... and the other good thing about burning? SMORES!

Trojan Pond Trout

All of the lakes and ponds throughout Oregon are being stocked with trout. Trojan Pond - where the old nuclear power plant used to be between St Helens and Rainier, Oregon on the Columbia River - was just stocked with a bunch. Careful - there are alot of people parked along the highway, and some hungry herons that will try to steal your catch!

Thursday, April 16, 2009

Book Recommendation - Winter Brothers

The winter reading season is about over - spring is all over the NorthWest, so not many more recommendations to pass along. This book is best for reading in December or January - when its cold and dark outside as you sit by a fire.

Mr Doig mixes his own musings and insites into his quotes of an old NW Pioneer - James G. Swan, while living in Port Townsend on Puget Sound. While he makes interesting conversation and introspection, Mr Doig is eclipsed by Mr Swan's journal entries. Swan lived among the Makah Indians and has some very interesting observations and tales. These stories and notes are facinating and the best part of the whole book. A good read and a great starting-point for exploring and understanding the effect the NW has on her children.

Convert Old Cassette Tapes into MP3 Files

A few years ago I started transferring all of my old audio tapes into MP3 files for my player and PC. Really easy and simple to do... and of course CHEAP!

I have a stereo player I plug into my microphone (stereo) input on my PC. My player has auto-reverse, so it will continuously play the entire tape, both sides, automatically.

Next, all I have to do is start up the free sound editing application "Audacity" ( and begin recording off the player. The nice part is that I can capture the entire tape at one time, then later on go in and easily cut out each individual song and save them as individual MP3 files. The quality is pretty good - better than 'good enough', and I then got rid of all my old Mary's Danish and REM tapes on Ebay. About 5 minutes of effort per cassette.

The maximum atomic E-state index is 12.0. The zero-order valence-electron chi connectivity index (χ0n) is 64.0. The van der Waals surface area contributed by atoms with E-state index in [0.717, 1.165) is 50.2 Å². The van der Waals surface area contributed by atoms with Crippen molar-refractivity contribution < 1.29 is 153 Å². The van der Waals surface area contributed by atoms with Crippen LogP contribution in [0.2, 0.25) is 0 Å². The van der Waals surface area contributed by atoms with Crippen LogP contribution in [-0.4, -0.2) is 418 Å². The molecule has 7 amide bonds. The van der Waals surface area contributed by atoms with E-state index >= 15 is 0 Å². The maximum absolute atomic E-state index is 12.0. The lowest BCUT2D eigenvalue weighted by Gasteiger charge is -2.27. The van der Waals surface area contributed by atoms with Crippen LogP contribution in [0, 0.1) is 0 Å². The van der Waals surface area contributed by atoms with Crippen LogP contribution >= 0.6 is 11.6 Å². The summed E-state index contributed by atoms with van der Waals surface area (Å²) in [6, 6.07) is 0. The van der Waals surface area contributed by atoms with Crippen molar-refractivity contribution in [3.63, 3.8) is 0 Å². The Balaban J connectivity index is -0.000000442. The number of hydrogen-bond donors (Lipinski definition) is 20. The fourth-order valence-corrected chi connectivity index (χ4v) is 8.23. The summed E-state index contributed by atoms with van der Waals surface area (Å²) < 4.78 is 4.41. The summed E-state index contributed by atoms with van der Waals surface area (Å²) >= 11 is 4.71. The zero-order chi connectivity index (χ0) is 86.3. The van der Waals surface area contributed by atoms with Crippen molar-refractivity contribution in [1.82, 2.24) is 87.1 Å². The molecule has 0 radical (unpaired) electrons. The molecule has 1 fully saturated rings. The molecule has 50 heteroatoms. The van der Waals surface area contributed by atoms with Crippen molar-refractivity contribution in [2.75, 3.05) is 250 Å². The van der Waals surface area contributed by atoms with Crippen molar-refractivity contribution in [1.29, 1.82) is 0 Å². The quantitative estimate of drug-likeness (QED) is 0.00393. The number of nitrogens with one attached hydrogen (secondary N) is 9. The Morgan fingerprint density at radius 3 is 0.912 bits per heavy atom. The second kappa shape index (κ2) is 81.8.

Simple AC Power Control

With an old solid-state relay, an outlet, box, and powercord I rigged up a simple AC-power control box. Very simple and easy - this is a great way to debug controller projects and enable them to power-on or off AC devices.

Wiring is simple - 2 wires into the DC connections (1 and 2) for the control. Then, wire up the white (common) and green (ground) wires from the AC power cord into the outlet socket as normal. Finally, wire the black (hot) wire from the cord into one of the relay's AC connectors (#4) and another piece of wire from the other relay connection (#3) into the hot-lead for the AC socket. Now stuff it into the box to be more tidy.

Here is the final box. I've used it to remotely power-on a PC, a lamp, and soon it will control the door lock and lights in my daughter's room. I'm rigging up a musically controlled electronic lock - when Hanna play's a sequence of notes on her Clairinette it will automatically unlock the door and turn on the light. Should help to entertain while keeping little-sister Abi out of her room! More on that design later...

Pinewood Derby Failure